Windows has since medival times offers the ability to copy and rename files at reboot, which is used for installation of drivers and other things that can’t happen while the OS is running. The key to this system is a registry REG_MULTI_SZ key called PendingFileRenameOperations, found under HKEY_LOCAL_MACHINE\SYSTEM\CurrentControlSet\Control\Session Manager. While the powers that be are less then helpful on the usage of this key (basically Technet says don’t touch it), others have figured out how to use it. There is a nice article about that here. This registry value is the way to getting the infected services.exe knocked out. Some of you proficient in Automation Manager might think the AM abilities to schedule a task to run at boot and every boot could be used here instead. Well, this requires that the agent is running, being pulled up by – yep, you guessed it: Services.exe. I trust you now see why that isn’t an option.

So, what we want to do with Automation Manager is the following:

  1. Download a clean services.exe binary to the infected computer (An zip is included in the Chanh article here. Mirror here) Download this file as you’ll need some of the other files there
  2. Enter the correct settings into the PendingFileRenameOperations value, as described below.
  3. Reboot the machine, and presto! The OS nicely takes care of the rest and replaces the infected file. It even cleans up after you and deletes the source file you download.

Presuming you download the clean services.exe to the root of the c:\ drive, the entry into PendingFileRenameOperations should look something like this:

Please pay special attention to the weird formatting of these strings. The source file’s full path must be prefixed by \??\ and the destination file must have !\??\ in front, so it looks like this.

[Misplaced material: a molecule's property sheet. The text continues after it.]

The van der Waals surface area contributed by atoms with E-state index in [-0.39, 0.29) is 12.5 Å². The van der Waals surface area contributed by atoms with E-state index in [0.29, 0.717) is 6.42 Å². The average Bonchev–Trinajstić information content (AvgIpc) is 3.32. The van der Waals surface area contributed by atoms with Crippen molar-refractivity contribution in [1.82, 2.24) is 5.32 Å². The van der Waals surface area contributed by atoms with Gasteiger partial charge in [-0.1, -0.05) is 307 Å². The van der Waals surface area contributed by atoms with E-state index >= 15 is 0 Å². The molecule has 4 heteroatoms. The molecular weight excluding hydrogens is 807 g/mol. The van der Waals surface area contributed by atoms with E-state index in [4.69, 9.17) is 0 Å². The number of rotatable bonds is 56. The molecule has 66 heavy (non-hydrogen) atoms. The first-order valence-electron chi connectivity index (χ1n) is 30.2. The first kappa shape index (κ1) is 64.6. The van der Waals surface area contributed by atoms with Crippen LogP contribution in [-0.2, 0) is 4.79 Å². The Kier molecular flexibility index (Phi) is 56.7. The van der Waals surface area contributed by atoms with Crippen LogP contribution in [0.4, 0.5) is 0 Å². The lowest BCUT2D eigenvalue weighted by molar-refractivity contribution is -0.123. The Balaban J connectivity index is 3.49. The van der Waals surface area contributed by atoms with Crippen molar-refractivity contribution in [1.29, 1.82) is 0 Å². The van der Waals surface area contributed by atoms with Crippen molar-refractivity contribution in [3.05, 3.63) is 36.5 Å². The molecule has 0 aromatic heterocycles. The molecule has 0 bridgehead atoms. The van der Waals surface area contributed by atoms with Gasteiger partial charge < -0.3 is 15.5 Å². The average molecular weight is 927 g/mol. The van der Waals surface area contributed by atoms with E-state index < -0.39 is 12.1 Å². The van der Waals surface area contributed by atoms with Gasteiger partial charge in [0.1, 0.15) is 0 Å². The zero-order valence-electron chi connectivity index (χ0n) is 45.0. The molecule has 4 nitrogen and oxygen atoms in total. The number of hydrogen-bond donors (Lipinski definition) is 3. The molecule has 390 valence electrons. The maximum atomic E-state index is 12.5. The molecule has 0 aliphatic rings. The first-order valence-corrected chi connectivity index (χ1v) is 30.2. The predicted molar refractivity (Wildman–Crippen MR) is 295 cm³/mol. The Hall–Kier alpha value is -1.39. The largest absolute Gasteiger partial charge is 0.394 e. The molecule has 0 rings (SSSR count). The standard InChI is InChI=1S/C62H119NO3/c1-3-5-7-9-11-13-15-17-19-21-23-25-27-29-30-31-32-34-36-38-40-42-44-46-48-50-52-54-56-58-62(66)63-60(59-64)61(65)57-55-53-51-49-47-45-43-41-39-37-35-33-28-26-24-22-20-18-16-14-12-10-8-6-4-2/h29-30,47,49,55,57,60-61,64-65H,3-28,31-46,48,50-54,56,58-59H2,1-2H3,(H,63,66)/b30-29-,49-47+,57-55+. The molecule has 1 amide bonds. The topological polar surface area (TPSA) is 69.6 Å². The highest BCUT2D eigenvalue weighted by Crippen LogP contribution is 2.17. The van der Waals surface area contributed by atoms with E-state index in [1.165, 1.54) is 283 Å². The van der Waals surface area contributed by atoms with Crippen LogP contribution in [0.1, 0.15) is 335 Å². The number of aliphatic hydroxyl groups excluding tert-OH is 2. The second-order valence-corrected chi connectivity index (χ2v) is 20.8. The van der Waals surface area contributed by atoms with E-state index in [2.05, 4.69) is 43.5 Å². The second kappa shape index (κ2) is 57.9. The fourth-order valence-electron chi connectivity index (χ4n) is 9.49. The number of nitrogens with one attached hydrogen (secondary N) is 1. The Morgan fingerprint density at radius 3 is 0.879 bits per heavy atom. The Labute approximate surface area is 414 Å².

When you pop the above items into a Automation Manager module, the result should look something like shown below, and I suppose you go with it from there, but there’s more things to deal with in section two as we have to repair all the damage the outbreak did.

In itself, this module can actually be used for a bunch of different purposes than slaying viras and trojans. For example Automation Manager doesn’t currently have native capability to install a boot-time driver (yes, it can install printer drivers, but that’s not the same). So with a bit of creativity, you can tweak this module to replace any file you need on a Windows rig.


Step 2 – Cleaning up the mess

As discussed previously, there’s quite a bit of repair work to be done as this won’t be done by your average virus scanner. Most of this is re-defining services in the registry, but as it also involves setting registry permissions to those services, As mentioned, the Chanh article referenced earlier kindly provides a set of registry files plus a clean services.exe file. You would need to import all these into Automation Manager as those registry trees were completely hosed by the intruders.

These registry entries will redefine the Windows Firewall, Bits, etc. services, but before you can change permissions on the registry settings, you HAVE to reboot first, as the NT services can’t be added as accounts before they are registered.